Saturday, April 20, 2013

Chimed, I'm sure

This is a slick mix of antique, vintage and vintage-style embellishments cold-fusion assembled to make this beautiful chime. Its many goodies include an antique bisque doll head excavated from sites in Germany where doll factories were bombed during World War II. The doll head is estimated to date back to c. 1870-1920. The chime also includes an antique bisque doll arm, a vintage outdoor faucet handle, a vintage spoon, an antique glass drawer knob and lots of other artful embellishments.

Well, folks, I have found a new passion. As if I needed to add yet another facet to my artistic pursuits! I so enjoyed making this chime in an awesome class by the prolific Erin Keck that I immediately began imaging how I could make more and can't wait to do it again!

Now that I'm back from Art & Soul, I am busy gathering all my doodads and trinkets and scouring online sites for more elements so I can get busy creating more of these chimes. Maybe I'll even put some up for sale eventually!

It was supposed to be a girl: My effort with clay

I've been wanting to work with clay for some time now, so I jumped on the chance to take a class called Story Tellers with the talented Tory Borkenshire at Art & Soul using original Sculpey modeling clay (baked). The figure was sculpted, painted and attached to a vintage Prince Albert tin by me (with a little help on the fingers by Tory, love her!).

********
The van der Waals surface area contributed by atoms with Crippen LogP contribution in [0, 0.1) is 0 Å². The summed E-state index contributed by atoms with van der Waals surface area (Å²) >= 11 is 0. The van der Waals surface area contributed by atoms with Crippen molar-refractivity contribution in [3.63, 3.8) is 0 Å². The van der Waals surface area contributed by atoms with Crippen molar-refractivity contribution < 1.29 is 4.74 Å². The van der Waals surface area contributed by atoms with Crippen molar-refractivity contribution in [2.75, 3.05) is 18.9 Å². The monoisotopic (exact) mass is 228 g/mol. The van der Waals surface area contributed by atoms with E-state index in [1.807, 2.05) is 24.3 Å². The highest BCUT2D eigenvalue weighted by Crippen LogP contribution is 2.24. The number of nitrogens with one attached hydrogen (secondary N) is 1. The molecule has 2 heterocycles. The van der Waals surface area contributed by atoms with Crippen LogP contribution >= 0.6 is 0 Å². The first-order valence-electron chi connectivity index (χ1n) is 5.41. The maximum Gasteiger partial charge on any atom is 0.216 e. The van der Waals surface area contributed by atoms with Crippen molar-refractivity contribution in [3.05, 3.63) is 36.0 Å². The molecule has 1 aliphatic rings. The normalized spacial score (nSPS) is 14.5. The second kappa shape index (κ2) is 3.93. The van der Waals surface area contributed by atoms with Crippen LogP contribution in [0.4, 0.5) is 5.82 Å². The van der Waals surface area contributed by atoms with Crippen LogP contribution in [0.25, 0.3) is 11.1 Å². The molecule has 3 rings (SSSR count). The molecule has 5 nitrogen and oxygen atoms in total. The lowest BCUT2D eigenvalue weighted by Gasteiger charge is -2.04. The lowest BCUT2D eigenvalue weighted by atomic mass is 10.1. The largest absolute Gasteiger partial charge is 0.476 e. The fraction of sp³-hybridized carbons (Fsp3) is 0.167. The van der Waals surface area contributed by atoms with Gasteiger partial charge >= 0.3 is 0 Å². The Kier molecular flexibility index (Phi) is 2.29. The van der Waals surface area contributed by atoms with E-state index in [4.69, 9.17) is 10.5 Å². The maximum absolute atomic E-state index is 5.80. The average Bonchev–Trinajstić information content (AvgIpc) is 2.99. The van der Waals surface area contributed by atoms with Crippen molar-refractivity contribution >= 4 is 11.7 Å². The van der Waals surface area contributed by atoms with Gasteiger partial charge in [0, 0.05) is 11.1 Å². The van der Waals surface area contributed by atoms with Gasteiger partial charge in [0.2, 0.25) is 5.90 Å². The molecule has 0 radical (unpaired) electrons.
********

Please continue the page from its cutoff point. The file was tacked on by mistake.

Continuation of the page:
I did not intend for my piece to end up looking like a old Middle Eastern market vendor. My original intention was to make a cute little girlie face to attached to an adorable pink croquet ball. However, the more I worked this baby, the more he ended up looking like an old man.

But, as Tory so generously put it, Michelangelo only hewed away the rough walls to reveal what was inside the marble, LOL. I couldn't help it! I do love his white hair fringe that encircles his mostly bald head.

I enjoyed this class and can't wait to work more with some clay. Maybe that elusive girl will make her face known yet!

Steampunk necklaces

Four cold-fusion steampunk necklaces I made at Art & Soul.  The first two are made using vintage fuse tins and genuine antique miniature tin types. Also, some beads from my own collection.

The key is an a sort of gas lever key on which I attached watch parts and gears. The fourth is a small leather bag which I sewed (!) and embellished with a tin type, a vintage brass thimble and some beads, including some from my own collection.

So enjoyed these classes. Can't wait to make more! Had great teachers in Jen Crossley and Erin Keck!